Facebook Inc.’s stock slid 7% in after-hours trading Wednesday after the company reported fourth-quarter results that topped estimates but didn’t seem to sate lofty Wall Street expectations.
The social-media giant said it earned $7.35 billion, or $2.56 a share, against expectations of $2.53 a share, according to analysts polled by FactSet. Facebook
revenue rose 25% to $21.08 billion, beating estimates of $20.9 billion.
“We had a good quarter and a strong end to the year as our community and business continue to grow,” Chief Executive Mark Zuckerberg said in a statement announcing the results. “We remain focused on building services that help people stay connected to those they care about.”
Monthly active users, a key barometer of Facebook’s growth globally, improved 8% to 2.5 billion, compared with expectations of 2.49 billion. Yet user growth in North America was a concern, as Facebook gained just 1 million new users in the U.S. and Canada from the previous quarter, to 248 million. In the same quarter a year ago, the figure was 242 million.
Facebook Chief Financial Officer David Wehner acknowledged during a conference call with analysts late Wednesday that the company is experiencing “slower growth in more mature markets.”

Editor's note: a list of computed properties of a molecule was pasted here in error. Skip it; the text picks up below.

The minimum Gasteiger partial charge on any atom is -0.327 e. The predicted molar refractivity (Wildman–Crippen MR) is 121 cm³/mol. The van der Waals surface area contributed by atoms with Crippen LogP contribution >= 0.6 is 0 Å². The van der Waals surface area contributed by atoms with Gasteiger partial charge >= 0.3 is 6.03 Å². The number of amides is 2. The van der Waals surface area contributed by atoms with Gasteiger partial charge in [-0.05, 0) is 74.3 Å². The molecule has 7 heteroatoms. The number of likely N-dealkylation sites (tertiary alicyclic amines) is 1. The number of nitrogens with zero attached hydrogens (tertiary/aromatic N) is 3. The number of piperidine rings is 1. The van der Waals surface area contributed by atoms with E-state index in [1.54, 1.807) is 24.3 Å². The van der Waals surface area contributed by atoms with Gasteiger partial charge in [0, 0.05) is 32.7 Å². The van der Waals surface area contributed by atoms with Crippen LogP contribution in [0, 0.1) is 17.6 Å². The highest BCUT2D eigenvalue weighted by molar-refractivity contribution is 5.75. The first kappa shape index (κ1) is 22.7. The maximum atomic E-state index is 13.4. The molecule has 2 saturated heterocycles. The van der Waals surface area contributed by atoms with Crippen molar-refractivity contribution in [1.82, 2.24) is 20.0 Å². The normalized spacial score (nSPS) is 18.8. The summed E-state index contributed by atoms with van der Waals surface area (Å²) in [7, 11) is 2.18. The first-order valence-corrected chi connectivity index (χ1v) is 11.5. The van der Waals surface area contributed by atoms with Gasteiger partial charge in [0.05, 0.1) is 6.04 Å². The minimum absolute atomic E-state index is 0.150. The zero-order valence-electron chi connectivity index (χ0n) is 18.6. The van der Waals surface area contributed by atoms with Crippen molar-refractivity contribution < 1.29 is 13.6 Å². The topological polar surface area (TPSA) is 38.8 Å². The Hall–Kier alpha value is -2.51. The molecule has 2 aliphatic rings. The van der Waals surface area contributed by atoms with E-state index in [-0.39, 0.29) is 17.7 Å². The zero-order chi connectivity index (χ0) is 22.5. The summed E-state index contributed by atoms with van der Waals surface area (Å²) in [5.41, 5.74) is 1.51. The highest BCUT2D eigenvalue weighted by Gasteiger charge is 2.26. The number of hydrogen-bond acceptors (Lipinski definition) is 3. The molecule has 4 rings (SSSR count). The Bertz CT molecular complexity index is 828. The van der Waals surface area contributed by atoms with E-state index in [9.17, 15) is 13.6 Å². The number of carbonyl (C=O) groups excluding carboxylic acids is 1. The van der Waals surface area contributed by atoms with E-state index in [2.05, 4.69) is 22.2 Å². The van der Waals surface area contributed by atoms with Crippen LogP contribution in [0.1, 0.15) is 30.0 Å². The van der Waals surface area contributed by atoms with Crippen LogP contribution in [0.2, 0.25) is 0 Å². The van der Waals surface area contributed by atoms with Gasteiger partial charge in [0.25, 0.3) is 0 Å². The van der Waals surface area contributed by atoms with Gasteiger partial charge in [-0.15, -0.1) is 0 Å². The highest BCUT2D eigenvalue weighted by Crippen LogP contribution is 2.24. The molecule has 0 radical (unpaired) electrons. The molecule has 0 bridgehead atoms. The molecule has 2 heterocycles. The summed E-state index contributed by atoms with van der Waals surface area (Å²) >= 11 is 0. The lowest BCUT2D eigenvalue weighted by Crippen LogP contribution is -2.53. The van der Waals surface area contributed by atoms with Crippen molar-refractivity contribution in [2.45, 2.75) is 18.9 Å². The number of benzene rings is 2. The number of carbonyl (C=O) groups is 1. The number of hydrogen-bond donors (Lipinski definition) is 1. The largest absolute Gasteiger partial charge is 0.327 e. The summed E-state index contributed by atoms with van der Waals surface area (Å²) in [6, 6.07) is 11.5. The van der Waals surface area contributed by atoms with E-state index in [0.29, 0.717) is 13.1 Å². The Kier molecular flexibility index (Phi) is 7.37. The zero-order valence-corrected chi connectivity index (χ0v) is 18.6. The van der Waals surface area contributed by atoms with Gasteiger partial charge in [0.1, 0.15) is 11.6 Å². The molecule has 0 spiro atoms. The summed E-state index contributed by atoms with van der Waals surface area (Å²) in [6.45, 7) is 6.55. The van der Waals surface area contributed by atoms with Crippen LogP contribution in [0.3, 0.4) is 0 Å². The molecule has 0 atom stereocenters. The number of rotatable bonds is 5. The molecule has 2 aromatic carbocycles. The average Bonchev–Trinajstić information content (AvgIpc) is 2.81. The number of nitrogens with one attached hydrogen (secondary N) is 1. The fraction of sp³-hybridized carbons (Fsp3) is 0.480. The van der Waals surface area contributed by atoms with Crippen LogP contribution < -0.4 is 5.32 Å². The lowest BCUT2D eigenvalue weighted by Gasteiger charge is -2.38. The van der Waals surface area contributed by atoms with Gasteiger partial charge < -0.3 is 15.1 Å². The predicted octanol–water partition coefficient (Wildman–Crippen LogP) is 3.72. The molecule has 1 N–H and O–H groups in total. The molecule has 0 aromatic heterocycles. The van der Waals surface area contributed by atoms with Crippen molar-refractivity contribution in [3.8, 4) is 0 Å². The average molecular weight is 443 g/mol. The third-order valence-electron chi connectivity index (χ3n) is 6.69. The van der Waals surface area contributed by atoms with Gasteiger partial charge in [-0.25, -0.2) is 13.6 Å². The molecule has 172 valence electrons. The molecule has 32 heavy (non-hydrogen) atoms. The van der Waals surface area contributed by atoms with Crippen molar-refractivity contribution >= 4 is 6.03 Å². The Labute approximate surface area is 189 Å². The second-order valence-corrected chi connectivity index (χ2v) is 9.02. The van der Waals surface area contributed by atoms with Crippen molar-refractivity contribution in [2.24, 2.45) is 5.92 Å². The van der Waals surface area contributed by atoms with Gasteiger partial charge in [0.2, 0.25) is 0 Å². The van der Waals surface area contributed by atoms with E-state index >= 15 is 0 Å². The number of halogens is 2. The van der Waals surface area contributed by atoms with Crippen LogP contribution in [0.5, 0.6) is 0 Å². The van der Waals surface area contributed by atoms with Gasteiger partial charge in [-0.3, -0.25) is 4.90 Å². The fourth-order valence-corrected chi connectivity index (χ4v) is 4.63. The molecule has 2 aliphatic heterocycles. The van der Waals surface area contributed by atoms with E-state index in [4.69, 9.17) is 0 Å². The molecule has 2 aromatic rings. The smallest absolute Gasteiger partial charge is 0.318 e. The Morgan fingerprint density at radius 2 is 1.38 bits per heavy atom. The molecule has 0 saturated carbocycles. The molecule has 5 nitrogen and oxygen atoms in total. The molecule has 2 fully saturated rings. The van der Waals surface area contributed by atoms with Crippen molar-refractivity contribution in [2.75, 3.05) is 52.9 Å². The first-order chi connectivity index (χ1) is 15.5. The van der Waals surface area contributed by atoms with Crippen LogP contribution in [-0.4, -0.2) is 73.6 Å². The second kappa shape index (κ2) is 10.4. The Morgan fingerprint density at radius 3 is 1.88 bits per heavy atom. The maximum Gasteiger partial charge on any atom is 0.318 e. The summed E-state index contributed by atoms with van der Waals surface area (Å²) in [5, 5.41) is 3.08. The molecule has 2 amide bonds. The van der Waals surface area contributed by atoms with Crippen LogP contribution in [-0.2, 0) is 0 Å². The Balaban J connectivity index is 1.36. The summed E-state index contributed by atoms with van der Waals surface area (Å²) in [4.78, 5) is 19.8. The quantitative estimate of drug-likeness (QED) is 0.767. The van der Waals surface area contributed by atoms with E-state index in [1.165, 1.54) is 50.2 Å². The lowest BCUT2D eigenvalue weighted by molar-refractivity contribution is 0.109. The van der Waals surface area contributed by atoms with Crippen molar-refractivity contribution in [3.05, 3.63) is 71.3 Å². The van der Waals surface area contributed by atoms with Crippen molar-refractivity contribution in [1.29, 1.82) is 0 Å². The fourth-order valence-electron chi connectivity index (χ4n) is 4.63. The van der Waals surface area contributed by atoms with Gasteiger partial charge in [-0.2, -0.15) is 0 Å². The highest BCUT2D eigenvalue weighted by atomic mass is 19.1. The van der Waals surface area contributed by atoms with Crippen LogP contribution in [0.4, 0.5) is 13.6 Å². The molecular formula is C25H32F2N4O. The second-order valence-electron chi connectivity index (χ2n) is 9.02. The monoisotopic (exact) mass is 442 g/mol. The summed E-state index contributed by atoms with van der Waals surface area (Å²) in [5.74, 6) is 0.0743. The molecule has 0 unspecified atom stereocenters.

The financial results underscore the continued strength of Facebook despite a whirlwind of controversies. The company, along with Apple Inc.
, Amazon.com Inc.
, and Alphabet Inc.’s
Google, is the subject of an investigation by antitrust regulators.
Still, the relatively pedestrian gains in revenue and EPS, as well as concerns about expenses and operating margins, seemed to rattle some investors. Buy-side analysts were expecting sequential revenue growth of 23%, an Evercore ISI report on Jan. 28 said, and Facebook reported a 19% increase.
“At first glance, no change to our positive thesis on Facebook, although the modest size of the revenue and EPS beat may disappoint some investors accustomed to bigger outperformance,” analyst Colin Sebastian of Baird Equity Research said in a note Wednesday after results were released.
“The market expects more from Facebook,” Forrester analyst Melissa Parrish told MarketWatch in a phone interview. “Its impressive revenue and user gains just don’t seem to be good enough.”
Analysts also pointed at continuing increases in Facebook’s costs and expenses, which jumped 34% to $12.2 billion from $9.1 billion a year ago. As a result, operating margins eroded to 42% in the just-concluded quarter, from 46% a year ago and 57% two years ago.
Additionally, questions linger about Facebook’s future advertising revenue — which accounts for nearly all of its sales — after Facebook said it would not sell ads on its WhatsApp messaging property. Facebook continues to accept political ads on its flagship platform despite the likely political fallout.
“Overall, I feel confident about where we are [for the 2020 election],” Zuckerberg said during the analyst conference call. “In 2016, we were behind where we needed to be” in security across the Facebook platform. “The good news is that since then, there have been major elections across the world, and we have improved at quite a fast rate,” he said.
Facebook shares are up 48.4% over the past 12 months. The S&P 500 index
has gained about 22% in that time.